As you step into the Heron Mall, immediately you are in a work by Heimo Zobernig. This antechamber to the main gallery spaces, usually clad with the typical Cornish exterior finish of pebble-dash and dominated by the large stained-glass window by Patrick Heron, has been lined with Zobernig’s signature Trevira Television TS chroma-key blue material. It is an architectural intervention which immediately transforms the space into a sensational experience of intense colour and light.

This act introduces the multiple ways in which Zobernig embeds his work within the context of an art institution, whilst blurring the boundaries between the various media we might expect to see within in it. This fabric is used commercially for ‘blue-box’ special effects in film and television production, where the neutral colour can be superimposed with a backdrop of different footage or digital imagery.

Here, appropriated as a raw material, it playfully transports us from the real experience of the space, creating a site to contemplate how painting, sculpture, architecture, video and notably the audience may converge within dialogues around modern and contemporary art.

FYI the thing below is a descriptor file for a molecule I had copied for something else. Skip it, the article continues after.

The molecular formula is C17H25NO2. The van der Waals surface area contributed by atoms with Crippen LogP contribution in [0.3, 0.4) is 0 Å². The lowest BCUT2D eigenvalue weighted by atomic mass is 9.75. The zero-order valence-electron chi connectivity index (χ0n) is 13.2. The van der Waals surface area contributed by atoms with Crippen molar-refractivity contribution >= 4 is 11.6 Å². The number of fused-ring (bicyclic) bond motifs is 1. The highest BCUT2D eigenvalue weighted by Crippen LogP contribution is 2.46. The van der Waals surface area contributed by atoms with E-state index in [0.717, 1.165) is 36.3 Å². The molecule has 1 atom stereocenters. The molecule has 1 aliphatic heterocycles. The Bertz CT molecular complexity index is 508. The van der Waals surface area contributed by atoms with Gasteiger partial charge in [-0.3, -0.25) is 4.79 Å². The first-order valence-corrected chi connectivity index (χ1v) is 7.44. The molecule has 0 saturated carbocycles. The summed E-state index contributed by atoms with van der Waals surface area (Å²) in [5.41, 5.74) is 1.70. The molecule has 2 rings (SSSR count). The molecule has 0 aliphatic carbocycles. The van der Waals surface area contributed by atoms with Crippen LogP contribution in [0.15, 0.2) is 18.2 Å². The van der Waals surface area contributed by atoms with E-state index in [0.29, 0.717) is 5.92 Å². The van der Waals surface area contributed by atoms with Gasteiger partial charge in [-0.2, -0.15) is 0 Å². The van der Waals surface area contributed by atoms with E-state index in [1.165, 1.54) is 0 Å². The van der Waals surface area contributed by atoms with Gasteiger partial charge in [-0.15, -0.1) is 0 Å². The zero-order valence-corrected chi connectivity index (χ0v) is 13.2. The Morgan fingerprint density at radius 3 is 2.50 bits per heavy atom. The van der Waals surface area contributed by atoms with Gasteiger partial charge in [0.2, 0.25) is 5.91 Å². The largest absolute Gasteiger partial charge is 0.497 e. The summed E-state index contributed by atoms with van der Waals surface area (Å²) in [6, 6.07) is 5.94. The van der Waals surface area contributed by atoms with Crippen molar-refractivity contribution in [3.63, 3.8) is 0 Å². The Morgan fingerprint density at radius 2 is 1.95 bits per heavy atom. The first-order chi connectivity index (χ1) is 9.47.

It is interesting to note how Zobernig, in making his work, often uses standardised everyday materials to reference ideas in art history. In this sense, the industrially fabricated chroma-key material may allude to the post-World War Two monochrome canvases of French artist Yves Klein, who famously patented a particular blue he used in his painting and sculpture. Klein’s preoccupation with the notion of the ‘void’ – a zone where the viewer may directly engage with an artwork outside of the everyday world– is again relevant here. As mentioned, Zobernig recalls that his material is conventionally used as a ‘technological’ void on which to overlay other televisual imagery.